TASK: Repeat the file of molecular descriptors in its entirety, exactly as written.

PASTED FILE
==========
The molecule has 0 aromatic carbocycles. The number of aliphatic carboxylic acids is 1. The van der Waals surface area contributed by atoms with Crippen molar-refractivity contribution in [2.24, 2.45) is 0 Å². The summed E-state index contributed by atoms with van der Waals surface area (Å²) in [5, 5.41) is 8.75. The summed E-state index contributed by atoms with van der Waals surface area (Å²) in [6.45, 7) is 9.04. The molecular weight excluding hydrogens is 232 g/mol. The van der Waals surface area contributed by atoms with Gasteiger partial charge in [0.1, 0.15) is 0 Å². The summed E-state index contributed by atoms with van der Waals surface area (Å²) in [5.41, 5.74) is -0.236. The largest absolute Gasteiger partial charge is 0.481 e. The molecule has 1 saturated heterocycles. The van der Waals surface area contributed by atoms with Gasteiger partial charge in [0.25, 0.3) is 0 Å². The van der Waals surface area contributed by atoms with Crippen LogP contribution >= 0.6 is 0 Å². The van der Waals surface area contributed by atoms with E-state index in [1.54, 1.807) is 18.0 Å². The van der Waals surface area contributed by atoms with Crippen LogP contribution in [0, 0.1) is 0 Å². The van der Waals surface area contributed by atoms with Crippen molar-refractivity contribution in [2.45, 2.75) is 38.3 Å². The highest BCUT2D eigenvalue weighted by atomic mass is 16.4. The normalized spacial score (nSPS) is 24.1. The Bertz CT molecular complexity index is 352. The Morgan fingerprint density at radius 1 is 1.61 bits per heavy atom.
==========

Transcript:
The molecule has 0 aromatic carbocycles. The number of aliphatic carboxylic acids is 1. The van der Waals surface area contributed by atoms with Crippen molar-refractivity contribution in [2.24, 2.45) is 0 Å². The summed E-state index contributed by atoms with van der Waals surface area (Å²) in [5, 5.41) is 8.75. The summed E-state index contributed by atoms with van der Waals surface area (Å²) in [6.45, 7) is 9.04. The molecular weight excluding hydrogens is 232 g/mol. The van der Waals surface area contributed by atoms with Gasteiger partial charge in [0.1, 0.15) is 0 Å². The summed E-state index contributed by atoms with van der Waals surface area (Å²) in [5.41, 5.74) is -0.236. The largest absolute Gasteiger partial charge is 0.481 e. The molecule has 1 saturated heterocycles. The van der Waals surface area contributed by atoms with Gasteiger partial charge in [0.25, 0.3) is 0 Å². The van der Waals surface area contributed by atoms with Crippen LogP contribution >= 0.6 is 0 Å². The van der Waals surface area contributed by atoms with E-state index in [1.54, 1.807) is 18.0 Å². The van der Waals surface area contributed by atoms with Crippen LogP contribution in [0, 0.1) is 0 Å². The van der Waals surface area contributed by atoms with Crippen molar-refractivity contribution in [2.45, 2.75) is 38.3 Å². The highest BCUT2D eigenvalue weighted by atomic mass is 16.4. The normalized spacial score (nSPS) is 24.1. The Bertz CT molecular complexity index is 352. The Morgan fingerprint density at radius 1 is 1.61 bits per heavy atom.